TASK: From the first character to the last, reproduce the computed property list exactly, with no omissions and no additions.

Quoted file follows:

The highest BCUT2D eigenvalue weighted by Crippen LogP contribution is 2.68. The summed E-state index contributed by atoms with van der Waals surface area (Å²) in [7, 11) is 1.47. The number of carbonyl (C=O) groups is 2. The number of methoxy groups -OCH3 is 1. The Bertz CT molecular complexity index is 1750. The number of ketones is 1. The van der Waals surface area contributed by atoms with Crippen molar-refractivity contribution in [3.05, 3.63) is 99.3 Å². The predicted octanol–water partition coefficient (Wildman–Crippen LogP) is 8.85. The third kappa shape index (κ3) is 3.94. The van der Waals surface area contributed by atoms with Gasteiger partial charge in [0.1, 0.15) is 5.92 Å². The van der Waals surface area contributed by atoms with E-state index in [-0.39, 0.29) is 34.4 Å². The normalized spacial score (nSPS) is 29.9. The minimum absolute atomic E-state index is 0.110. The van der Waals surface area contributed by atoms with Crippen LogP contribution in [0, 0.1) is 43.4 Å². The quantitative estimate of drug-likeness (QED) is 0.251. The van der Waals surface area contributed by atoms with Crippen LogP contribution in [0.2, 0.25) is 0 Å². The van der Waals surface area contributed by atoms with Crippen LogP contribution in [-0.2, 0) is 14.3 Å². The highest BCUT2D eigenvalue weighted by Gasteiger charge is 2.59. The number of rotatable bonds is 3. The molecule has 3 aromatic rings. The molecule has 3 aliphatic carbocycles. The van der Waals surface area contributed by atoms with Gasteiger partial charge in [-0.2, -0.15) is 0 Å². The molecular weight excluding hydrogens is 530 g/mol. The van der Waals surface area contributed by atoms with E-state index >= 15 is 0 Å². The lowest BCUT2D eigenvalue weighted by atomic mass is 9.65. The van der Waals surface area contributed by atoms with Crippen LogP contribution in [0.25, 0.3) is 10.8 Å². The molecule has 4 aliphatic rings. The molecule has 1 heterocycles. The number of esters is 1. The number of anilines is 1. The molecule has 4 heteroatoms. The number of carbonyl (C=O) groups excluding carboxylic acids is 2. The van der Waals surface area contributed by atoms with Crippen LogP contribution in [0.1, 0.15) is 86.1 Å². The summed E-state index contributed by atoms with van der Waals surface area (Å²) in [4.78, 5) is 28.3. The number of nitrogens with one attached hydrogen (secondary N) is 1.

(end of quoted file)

The highest BCUT2D eigenvalue weighted by Crippen LogP contribution is 2.68. The summed E-state index contributed by atoms with van der Waals surface area (Å²) in [7, 11) is 1.47. The number of carbonyl (C=O) groups is 2. The number of methoxy groups -OCH3 is 1. The Bertz CT molecular complexity index is 1750. The number of ketones is 1. The van der Waals surface area contributed by atoms with Crippen molar-refractivity contribution in [3.05, 3.63) is 99.3 Å². The predicted octanol–water partition coefficient (Wildman–Crippen LogP) is 8.85. The third kappa shape index (κ3) is 3.94. The van der Waals surface area contributed by atoms with Gasteiger partial charge in [0.1, 0.15) is 5.92 Å². The van der Waals surface area contributed by atoms with E-state index in [-0.39, 0.29) is 34.4 Å². The normalized spacial score (nSPS) is 29.9. The minimum absolute atomic E-state index is 0.110. The van der Waals surface area contributed by atoms with Crippen LogP contribution in [0, 0.1) is 43.4 Å². The quantitative estimate of drug-likeness (QED) is 0.251. The van der Waals surface area contributed by atoms with Crippen LogP contribution in [0.2, 0.25) is 0 Å². The van der Waals surface area contributed by atoms with Crippen LogP contribution in [-0.2, 0) is 14.3 Å². The highest BCUT2D eigenvalue weighted by Gasteiger charge is 2.59. The number of rotatable bonds is 3. The molecule has 3 aromatic rings. The molecule has 3 aliphatic carbocycles. The van der Waals surface area contributed by atoms with Gasteiger partial charge in [-0.2, -0.15) is 0 Å². The molecular weight excluding hydrogens is 530 g/mol. The van der Waals surface area contributed by atoms with E-state index >= 15 is 0 Å². The lowest BCUT2D eigenvalue weighted by atomic mass is 9.65. The van der Waals surface area contributed by atoms with Crippen LogP contribution in [0.25, 0.3) is 10.8 Å². The molecule has 4 aliphatic rings. The molecule has 1 heterocycles. The number of esters is 1. The number of anilines is 1. The molecule has 4 heteroatoms. The number of carbonyl (C=O) groups excluding carboxylic acids is 2. The van der Waals surface area contributed by atoms with Crippen LogP contribution in [0.1, 0.15) is 86.1 Å². The summed E-state index contributed by atoms with van der Waals surface area (Å²) in [4.78, 5) is 28.3. The number of nitrogens with one attached hydrogen (secondary N) is 1.